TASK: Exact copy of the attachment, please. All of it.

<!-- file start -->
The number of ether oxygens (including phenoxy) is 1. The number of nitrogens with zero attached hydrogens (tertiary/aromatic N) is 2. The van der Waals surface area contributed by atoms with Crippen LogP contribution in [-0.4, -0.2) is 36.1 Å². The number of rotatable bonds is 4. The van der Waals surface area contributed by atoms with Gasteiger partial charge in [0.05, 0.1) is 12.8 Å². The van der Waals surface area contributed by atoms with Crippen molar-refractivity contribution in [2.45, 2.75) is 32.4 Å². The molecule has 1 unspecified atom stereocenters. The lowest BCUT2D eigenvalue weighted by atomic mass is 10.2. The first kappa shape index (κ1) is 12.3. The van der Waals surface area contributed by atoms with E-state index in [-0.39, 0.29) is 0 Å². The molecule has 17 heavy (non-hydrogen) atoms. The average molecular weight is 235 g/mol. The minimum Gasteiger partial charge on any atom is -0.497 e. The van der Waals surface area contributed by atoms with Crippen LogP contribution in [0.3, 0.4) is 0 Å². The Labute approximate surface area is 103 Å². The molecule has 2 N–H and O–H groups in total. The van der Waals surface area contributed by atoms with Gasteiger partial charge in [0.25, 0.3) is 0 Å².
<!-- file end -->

The number of ether oxygens (including phenoxy) is 1. The number of nitrogens with zero attached hydrogens (tertiary/aromatic N) is 2. The van der Waals surface area contributed by atoms with Crippen LogP contribution in [-0.4, -0.2) is 36.1 Å². The number of rotatable bonds is 4. The van der Waals surface area contributed by atoms with Gasteiger partial charge in [0.05, 0.1) is 12.8 Å². The van der Waals surface area contributed by atoms with Crippen molar-refractivity contribution in [2.45, 2.75) is 32.4 Å². The molecule has 1 unspecified atom stereocenters. The lowest BCUT2D eigenvalue weighted by atomic mass is 10.2. The first kappa shape index (κ1) is 12.3. The van der Waals surface area contributed by atoms with E-state index in [-0.39, 0.29) is 0 Å². The molecule has 17 heavy (non-hydrogen) atoms. The average molecular weight is 235 g/mol. The minimum Gasteiger partial charge on any atom is -0.497 e. The van der Waals surface area contributed by atoms with Crippen LogP contribution in [0.3, 0.4) is 0 Å². The Labute approximate surface area is 103 Å². The molecule has 2 N–H and O–H groups in total. The van der Waals surface area contributed by atoms with Gasteiger partial charge in [0.25, 0.3) is 0 Å².